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The Importance of Diversity and Inclusion for Our Future

August 15, 2017

Cheryl Blackman is the assistant vice president audience development for the Royal Ontario Museum. The following comments on diversity were part of a short presentation given by Cheryl at the recent AFP Leadership Retreat in Ottawa.

My name is Cheryl Blackman, and I am a member of the first cohort who completed the Fellowship for Inclusion and Philanthropy. I bring greetings and gratitude.    

I am a self-proclaimed CPO—not to be confused with a chief product officer. In fact, my CPO stands for Chief Passion Officer, and my passion is for diversity, equity, inclusion and accessibility. 

My path to fundraising is somewhat unusual. 

I graduated with a social work degree and then fell into aviation work. After spending nearly 17 years at Air Canada, I decided to leave the for-profit sector because the not-for-profit sector was supposed to be less stressful!? What was I thinking?

Before transitioning to the Royal Ontario Museum, I worked with an executive coach who helped me to identify my leadership style and understand how to be my most authentic self.

In 2004, I joined the Royal Ontario Museum as its first director of visitor experience. Over the next 13 years, my responsibilities evolved. I got my MBA, and today I am the assistant vice president, audience development.  

In my current role, it became clear to me that being entrepreneurial also meant learning how to fundraise effectively. As a mid-career professional who decided to learn fundraising, it has been exciting to discover the many ways that we enable philanthropy to happen. 

AFP's decision to advance diversity and inclusion through the Fellowship Program is a powerful example of an organization being the change it wants to see. With more than 3,800 members and 20 chapters, it is more important than ever that we are steadfast in our intention to collaborate with diverse visions and voices. 

When I arrived in Ottawa for this retreat, I toured the Canadian Museum of History's new Canada Gallery and had the privilege of meeting with one of the curators who worked on the project. I heard emphatic testimony and saw for myself that the exhibition would not have succeeded without consultation with the Indigenous, First Nations, Métis and Inuit communities. I encourage you to visit this gallery and hold it as a powerful model of the success that comes with being inclusive.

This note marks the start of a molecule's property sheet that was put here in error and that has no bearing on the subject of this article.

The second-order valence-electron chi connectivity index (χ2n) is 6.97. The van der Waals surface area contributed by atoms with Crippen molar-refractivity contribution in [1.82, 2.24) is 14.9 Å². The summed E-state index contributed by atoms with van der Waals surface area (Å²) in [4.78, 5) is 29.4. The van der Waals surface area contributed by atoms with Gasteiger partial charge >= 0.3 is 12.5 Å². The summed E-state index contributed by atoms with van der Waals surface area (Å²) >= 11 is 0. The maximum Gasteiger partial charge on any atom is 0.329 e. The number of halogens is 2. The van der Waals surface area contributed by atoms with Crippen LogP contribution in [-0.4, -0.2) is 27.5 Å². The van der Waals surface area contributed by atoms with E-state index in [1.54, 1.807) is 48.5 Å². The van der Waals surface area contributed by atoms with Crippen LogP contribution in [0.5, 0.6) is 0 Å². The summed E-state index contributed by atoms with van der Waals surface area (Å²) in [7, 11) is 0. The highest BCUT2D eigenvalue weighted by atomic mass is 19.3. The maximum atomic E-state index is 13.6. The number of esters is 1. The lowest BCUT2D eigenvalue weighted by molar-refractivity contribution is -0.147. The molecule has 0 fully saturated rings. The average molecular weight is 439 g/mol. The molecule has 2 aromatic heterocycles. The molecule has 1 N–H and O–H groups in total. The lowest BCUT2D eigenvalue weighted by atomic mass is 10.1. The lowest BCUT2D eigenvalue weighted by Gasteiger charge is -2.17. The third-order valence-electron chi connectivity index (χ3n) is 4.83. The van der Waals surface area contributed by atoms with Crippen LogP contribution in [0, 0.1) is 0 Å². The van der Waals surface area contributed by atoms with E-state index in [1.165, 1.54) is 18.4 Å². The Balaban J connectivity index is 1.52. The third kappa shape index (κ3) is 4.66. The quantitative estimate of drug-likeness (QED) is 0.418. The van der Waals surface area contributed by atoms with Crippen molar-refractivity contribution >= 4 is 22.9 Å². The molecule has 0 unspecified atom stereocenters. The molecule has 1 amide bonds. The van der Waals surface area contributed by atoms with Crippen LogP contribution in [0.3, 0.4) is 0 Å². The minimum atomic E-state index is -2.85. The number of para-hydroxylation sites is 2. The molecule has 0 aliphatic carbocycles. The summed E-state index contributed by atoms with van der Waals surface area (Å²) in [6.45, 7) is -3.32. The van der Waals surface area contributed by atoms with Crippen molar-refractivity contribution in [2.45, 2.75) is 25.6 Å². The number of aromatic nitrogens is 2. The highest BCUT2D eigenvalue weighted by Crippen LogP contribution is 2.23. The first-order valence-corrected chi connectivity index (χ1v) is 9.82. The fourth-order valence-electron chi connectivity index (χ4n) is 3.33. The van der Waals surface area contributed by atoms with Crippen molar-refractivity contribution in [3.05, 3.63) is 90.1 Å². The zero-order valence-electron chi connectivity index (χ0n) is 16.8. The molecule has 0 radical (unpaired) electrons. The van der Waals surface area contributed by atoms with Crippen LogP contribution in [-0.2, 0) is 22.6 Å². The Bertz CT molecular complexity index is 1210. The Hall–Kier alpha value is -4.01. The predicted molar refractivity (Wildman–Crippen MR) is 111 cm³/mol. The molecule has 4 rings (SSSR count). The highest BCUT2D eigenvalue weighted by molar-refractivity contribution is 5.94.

Today, I extend a call to action to everyone attending this retreat. We must deepen our awareness and understanding of diversity and inclusion in all of its forms. Our esteemed guest speaker, Ian MacQuillin, said, "fundraising needs a new narrative."  He also says that we must "advocate for a profession where fundraising is intrinsic and a vital part of the mission of non-profit organizations." I would offer that we need to make one small edit to these very impactful points. 

We need to add the word "inclusive" before fundraising. 

I understand that it can feel daunting to navigate through issues of diversity and inclusion. But it certainly isn't as bad as fighting off a pack of zombies in an episode of The Walking Dead! 

So, with that in mind, MY hope for every member of the board is that you get bitten—by a passion for diversity and inclusion. Trust me. This passion is infectious. When it is paired with the deep love you already have for philanthropy, the sector doesn't stand a chance. Change will come, and I look forward to working with you all to make it happen.  

 





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